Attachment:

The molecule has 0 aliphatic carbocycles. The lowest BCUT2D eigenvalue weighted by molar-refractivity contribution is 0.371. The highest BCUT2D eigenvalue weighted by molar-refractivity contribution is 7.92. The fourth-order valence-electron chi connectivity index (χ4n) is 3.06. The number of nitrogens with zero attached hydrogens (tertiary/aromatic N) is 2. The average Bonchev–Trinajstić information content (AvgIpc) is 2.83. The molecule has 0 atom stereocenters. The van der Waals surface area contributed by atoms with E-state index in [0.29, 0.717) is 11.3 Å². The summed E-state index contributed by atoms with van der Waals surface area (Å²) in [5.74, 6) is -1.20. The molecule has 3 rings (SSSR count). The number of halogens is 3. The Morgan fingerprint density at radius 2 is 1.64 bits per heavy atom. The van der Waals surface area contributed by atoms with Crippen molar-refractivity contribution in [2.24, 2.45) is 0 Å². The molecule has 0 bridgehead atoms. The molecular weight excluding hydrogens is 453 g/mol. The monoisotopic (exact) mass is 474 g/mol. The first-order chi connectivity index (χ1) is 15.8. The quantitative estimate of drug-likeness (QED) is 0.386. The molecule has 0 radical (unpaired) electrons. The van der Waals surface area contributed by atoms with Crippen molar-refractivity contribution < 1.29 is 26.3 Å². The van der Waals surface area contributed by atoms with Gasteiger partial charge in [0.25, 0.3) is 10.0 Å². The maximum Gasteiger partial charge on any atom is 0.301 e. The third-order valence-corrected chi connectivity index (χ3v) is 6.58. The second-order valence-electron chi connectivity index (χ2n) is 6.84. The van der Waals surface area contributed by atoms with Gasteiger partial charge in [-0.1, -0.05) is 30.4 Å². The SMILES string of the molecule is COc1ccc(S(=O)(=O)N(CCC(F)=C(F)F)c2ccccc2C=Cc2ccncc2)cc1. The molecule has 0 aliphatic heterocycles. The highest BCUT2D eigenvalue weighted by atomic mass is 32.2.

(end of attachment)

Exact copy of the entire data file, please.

The molecule has 0 aliphatic carbocycles. The lowest BCUT2D eigenvalue weighted by molar-refractivity contribution is 0.371. The highest BCUT2D eigenvalue weighted by molar-refractivity contribution is 7.92. The fourth-order valence-electron chi connectivity index (χ4n) is 3.06. The number of nitrogens with zero attached hydrogens (tertiary/aromatic N) is 2. The average Bonchev–Trinajstić information content (AvgIpc) is 2.83. The molecule has 0 atom stereocenters. The van der Waals surface area contributed by atoms with E-state index in [0.29, 0.717) is 11.3 Å². The summed E-state index contributed by atoms with van der Waals surface area (Å²) in [5.74, 6) is -1.20. The molecule has 3 rings (SSSR count). The number of halogens is 3. The Morgan fingerprint density at radius 2 is 1.64 bits per heavy atom. The van der Waals surface area contributed by atoms with Crippen molar-refractivity contribution in [2.24, 2.45) is 0 Å². The molecule has 0 bridgehead atoms. The molecular weight excluding hydrogens is 453 g/mol. The monoisotopic (exact) mass is 474 g/mol. The first-order chi connectivity index (χ1) is 15.8. The quantitative estimate of drug-likeness (QED) is 0.386. The molecule has 0 radical (unpaired) electrons. The van der Waals surface area contributed by atoms with Crippen molar-refractivity contribution < 1.29 is 26.3 Å². The van der Waals surface area contributed by atoms with Gasteiger partial charge in [0.25, 0.3) is 10.0 Å². The maximum Gasteiger partial charge on any atom is 0.301 e. The third-order valence-corrected chi connectivity index (χ3v) is 6.58. The second-order valence-electron chi connectivity index (χ2n) is 6.84. The van der Waals surface area contributed by atoms with Gasteiger partial charge in [-0.1, -0.05) is 30.4 Å². The SMILES string of the molecule is COc1ccc(S(=O)(=O)N(CCC(F)=C(F)F)c2ccccc2C=Cc2ccncc2)cc1. The molecule has 0 aliphatic heterocycles. The highest BCUT2D eigenvalue weighted by atomic mass is 32.2.